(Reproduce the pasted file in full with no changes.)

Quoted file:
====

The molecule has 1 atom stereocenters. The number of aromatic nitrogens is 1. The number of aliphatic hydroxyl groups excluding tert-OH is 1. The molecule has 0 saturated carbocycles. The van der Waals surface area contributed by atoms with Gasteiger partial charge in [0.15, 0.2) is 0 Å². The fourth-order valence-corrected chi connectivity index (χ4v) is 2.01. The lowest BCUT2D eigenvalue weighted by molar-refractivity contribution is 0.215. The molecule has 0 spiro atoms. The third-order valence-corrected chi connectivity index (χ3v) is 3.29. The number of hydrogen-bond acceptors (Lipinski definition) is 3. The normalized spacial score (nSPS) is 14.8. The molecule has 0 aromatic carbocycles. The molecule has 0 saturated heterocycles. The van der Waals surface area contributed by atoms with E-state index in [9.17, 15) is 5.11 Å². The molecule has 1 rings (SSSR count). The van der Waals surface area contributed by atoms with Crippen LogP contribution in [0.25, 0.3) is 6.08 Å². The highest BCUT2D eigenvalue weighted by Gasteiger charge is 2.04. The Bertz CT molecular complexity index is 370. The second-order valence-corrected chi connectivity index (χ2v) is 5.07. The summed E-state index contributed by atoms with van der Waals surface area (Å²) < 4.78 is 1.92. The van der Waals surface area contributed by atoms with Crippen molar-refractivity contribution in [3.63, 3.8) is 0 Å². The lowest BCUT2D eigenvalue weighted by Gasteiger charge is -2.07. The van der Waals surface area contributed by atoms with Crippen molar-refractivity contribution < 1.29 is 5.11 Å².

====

The molecule has 1 atom stereocenters. The number of aromatic nitrogens is 1. The number of aliphatic hydroxyl groups excluding tert-OH is 1. The molecule has 0 saturated carbocycles. The van der Waals surface area contributed by atoms with Gasteiger partial charge in [0.15, 0.2) is 0 Å². The fourth-order valence-corrected chi connectivity index (χ4v) is 2.01. The lowest BCUT2D eigenvalue weighted by molar-refractivity contribution is 0.215. The molecule has 0 spiro atoms. The third-order valence-corrected chi connectivity index (χ3v) is 3.29. The number of hydrogen-bond acceptors (Lipinski definition) is 3. The normalized spacial score (nSPS) is 14.8. The molecule has 0 aromatic carbocycles. The molecule has 0 saturated heterocycles. The van der Waals surface area contributed by atoms with E-state index in [9.17, 15) is 5.11 Å². The molecule has 1 rings (SSSR count). The van der Waals surface area contributed by atoms with Crippen LogP contribution in [0.25, 0.3) is 6.08 Å². The highest BCUT2D eigenvalue weighted by Gasteiger charge is 2.04. The Bertz CT molecular complexity index is 370. The second-order valence-corrected chi connectivity index (χ2v) is 5.07. The summed E-state index contributed by atoms with van der Waals surface area (Å²) < 4.78 is 1.92. The van der Waals surface area contributed by atoms with Crippen molar-refractivity contribution in [3.63, 3.8) is 0 Å². The lowest BCUT2D eigenvalue weighted by Gasteiger charge is -2.07. The van der Waals surface area contributed by atoms with Crippen molar-refractivity contribution < 1.29 is 5.11 Å².